EARLY IN-PERSON VOTING: From OCT 10 thru NOV 5 at Board of Elections, 180 Milan Ave., Suite 4, Norwalk.
EARLY IN-PERSON VOTING HOURS FOR OCTOBER
- October 10-12: 8:00 a.m. - 5:00 p.m.
- October 15-19: 8:00 a.m. - 5:00 p.m.
- October 22-26: 8:00 a.m. - 5:00 p.m.
- October 27: 8:00 a.m. - 4:00 p.m.
- October 29-31: 8:00 a.m. - 7:00 p.m.
EARLY IN-PERSON VOTING HOURS FOR NOVEMBER
- November 1-2: 8:00 a.m. - 7:00 p.m.
- November 3: 8:00 a.m. - 4:00 p.m.
- November 4: 1:00 p.m. - 5:00 p.m.
- November 5: 8:00 a.m. - 2:00 p.m.
(Source: Ohio Secretary of State)
- 23 Whittlesey Avenue, across from Norwalk Post Office
- Office Hours: Tuesday thru Friday, 4:00-8:00 PM; Saturday 8:00 AM-2:00 PM. Other hours by chance.
- 2018 Candidates: Local, regional, and statewide will be visiting the office. Watch Facebook for dates and times.
- Stop by for yard signs, literature, to canvass and phone bank.
- Parking available in front of Post Office and City Hall; next to the Fire Station, and after hours behind City Hall and Post Office.
Of the People
Oct. 23 Early Voting Today!
8:00 a.m. - 5:00 p.m. at Board of Elections
Oct. 23 Candidates Night at Hunter’s Glen Condominiums
7:00 to 9:00 PM
Oct. 23 Garrett - Jordan Debate
Noon: US Congress candidates debate at Monroeville High School
Oct. 23 Party Headquarters Open Today!
4:00 PM - 8:00 PM at 23 Whittlesey, Norwalk
Register to Vote
- The DEADLINE to register to vote is OCTOBER 9.
- To CHECK YOR REGISTRATION on-line in two minutes, CLICK HERE. (Ohio Secretary of State)
- To REGISTER TO VOTE ON-LINE in six minutes, CLICK HERE. (Ohio Secretary of State)
- Or you can REGISTER TO VOTE AT THE BOARD OF ELECTIONS, 180 Milan Ave., Suite 4, Norwalk. Phone: 419-668-8238.
In The News
Explanatory and under-reported news on the issues.
Members of Congress shocked at lax safety in Tex-Mex job giveaway
(Brotherhood of Locomotive Engineers and Trainmen - Share News Flash, Aug. 6, 2018) “Members of Congress expressed grave concern that the Federal Railroad Administration would allow the railroad to apply a lower safety standard to Mexican train crews than to U.S. train crews,” BLET President Pierce said. “Our members are held to the highest standard while crews coming in from Mexico are essentially given a break in terms of certification, testing, and operating experience.”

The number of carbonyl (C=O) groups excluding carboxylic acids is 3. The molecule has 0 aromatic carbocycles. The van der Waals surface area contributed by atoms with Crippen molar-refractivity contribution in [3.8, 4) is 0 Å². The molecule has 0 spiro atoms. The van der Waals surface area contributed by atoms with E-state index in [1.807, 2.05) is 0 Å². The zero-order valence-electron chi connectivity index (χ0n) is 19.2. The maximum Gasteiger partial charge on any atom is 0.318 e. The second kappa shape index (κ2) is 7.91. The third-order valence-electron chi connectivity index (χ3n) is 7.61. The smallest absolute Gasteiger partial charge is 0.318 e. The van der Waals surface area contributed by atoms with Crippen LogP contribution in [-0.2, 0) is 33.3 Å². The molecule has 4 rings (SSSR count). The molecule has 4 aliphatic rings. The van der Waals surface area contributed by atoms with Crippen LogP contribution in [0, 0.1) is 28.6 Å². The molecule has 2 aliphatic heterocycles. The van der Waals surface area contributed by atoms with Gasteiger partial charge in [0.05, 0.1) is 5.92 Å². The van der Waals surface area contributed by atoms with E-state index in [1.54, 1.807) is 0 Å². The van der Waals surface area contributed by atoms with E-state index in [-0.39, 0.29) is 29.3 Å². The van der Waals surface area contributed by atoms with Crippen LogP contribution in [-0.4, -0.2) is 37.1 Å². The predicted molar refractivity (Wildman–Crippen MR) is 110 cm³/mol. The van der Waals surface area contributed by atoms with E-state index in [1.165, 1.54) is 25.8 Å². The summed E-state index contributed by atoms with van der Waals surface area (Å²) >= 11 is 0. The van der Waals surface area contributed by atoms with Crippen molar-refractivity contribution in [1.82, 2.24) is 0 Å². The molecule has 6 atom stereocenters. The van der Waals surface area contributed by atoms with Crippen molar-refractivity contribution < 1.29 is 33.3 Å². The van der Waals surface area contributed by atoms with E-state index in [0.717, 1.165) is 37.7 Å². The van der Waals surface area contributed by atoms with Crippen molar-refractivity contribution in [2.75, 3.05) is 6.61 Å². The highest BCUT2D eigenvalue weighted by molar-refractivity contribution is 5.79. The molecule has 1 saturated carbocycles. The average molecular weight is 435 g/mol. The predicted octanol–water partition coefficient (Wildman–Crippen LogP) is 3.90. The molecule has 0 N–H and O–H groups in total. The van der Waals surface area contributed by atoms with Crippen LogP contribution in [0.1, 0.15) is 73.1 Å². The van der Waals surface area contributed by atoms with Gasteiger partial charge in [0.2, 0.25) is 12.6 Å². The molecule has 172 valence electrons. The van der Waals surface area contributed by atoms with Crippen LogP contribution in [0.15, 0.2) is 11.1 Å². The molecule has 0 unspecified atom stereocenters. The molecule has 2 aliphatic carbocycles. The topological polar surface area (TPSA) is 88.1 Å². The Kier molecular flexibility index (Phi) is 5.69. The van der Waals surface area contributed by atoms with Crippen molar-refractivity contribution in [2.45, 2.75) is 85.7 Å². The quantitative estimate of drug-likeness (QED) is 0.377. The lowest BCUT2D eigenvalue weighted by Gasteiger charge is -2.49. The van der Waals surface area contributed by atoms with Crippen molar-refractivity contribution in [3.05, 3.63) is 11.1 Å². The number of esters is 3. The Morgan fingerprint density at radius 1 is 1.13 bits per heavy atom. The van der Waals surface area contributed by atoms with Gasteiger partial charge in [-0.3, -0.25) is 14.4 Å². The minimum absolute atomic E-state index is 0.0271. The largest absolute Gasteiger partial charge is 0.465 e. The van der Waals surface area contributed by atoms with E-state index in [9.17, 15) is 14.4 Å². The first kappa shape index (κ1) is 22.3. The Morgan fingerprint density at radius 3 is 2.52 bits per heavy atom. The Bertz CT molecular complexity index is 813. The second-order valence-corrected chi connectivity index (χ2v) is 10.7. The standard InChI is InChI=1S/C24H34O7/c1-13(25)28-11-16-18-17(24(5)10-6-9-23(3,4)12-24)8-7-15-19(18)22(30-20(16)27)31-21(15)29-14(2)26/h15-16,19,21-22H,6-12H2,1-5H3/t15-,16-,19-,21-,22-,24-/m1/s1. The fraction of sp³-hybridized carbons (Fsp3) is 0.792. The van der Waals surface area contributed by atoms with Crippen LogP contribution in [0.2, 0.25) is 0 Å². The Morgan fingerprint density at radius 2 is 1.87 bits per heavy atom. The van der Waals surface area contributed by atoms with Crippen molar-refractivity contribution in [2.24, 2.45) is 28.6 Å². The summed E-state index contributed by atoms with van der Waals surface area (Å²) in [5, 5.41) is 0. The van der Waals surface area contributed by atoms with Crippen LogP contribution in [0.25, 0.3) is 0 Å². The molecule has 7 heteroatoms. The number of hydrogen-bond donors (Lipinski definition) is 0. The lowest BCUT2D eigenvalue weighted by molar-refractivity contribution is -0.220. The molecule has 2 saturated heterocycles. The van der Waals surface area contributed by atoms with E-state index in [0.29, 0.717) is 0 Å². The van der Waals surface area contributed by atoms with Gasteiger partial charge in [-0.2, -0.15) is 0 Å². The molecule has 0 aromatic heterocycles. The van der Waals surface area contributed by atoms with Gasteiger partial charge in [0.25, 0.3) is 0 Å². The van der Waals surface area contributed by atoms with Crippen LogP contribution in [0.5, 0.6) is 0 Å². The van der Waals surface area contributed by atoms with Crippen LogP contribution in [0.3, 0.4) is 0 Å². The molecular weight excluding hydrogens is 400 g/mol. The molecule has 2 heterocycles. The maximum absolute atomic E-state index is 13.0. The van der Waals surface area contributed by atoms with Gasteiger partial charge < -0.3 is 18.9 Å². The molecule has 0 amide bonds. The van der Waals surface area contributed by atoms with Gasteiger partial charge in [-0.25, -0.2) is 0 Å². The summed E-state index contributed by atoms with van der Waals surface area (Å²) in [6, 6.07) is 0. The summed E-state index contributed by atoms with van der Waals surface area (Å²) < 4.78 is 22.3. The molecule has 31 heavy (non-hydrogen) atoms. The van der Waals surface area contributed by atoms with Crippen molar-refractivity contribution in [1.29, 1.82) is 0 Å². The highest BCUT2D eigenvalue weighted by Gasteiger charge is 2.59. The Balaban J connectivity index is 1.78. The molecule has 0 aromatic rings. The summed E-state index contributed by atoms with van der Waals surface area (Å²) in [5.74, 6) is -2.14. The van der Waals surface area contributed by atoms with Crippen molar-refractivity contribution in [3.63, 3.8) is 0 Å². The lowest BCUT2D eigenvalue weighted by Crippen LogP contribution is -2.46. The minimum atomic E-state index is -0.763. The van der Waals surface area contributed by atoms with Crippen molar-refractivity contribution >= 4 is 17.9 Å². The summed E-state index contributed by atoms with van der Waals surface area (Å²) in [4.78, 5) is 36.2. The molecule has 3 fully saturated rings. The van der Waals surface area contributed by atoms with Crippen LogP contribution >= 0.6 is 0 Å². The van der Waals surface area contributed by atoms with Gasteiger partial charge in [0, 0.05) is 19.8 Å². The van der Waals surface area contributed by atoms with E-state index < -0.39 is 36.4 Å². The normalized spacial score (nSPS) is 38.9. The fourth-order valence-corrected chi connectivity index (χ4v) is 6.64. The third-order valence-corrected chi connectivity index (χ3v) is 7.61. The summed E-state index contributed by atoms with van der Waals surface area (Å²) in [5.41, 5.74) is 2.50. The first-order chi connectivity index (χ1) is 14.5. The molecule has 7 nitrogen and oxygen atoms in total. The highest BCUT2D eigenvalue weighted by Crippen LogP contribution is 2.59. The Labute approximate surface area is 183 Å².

Despite Today’s Court-Ordered Deadline, More Than 900 Migrant Children Remain Separated from Parents
(Democracy Now!, July 26, 2018) Of the families with the more than 2,500 children forcibly separated from their parents, most were seeking asylum from violence in their home countries of El Salvador, Honduras and Guatemala. Immigration lawyer: "[T]he process ... is that you go through what’s called a credible fear interview [where] you need to demonstrate that there’s a 10 percent possibility, that you’re going to be persecuted ... [T]here did seem to be, in Port Isabel, ... a blanket negative across the board. And that was really shocking."
Thousands rally in Ohio for solution to pension crisis
(Associated Press, July 12, 2018) "Ohio's two U.S. senators — Democrat Sherrod Brown and Republican Rob Portman — will chair Friday's hearing of the House and Senate Joint Select Committee on Pensions. Brown championed creation of the committee and calls the fifth public meeting in Ohio perhaps its most important to date. ... Brown said that if a solution isn't found, affected retirees will face pension benefit cuts of up to 70 percent... Brown said legislation he has proposed has been vetted by actuarial experts and could work to resolve the looming problem. Dubbed the Butch Lewis Act, it would create a loan program for retirees.
Rhode Island Sues Oil Companies Over Climate Change, First State to Do So
(Inside Climate News, July 2, 2018) "The lawsuit ... names 14 oil and gas companies ..., saying they created conditions that constitute a public nuisance under state law and failed to warn the public and regulators of a risk they were well aware of. ... 'As a direct and proximate consequence of Defendants' wrongful conduct described in this Complaint, average sea level will rise substantially along Rhode Island's coast; average temperatures and extreme heat days will increase; flooding, extreme precipitation events, such as tropical storms and hurricanes, and drought will become more frequent and more severe; and the ocean will warm and become more acidic,' the lawsuit states.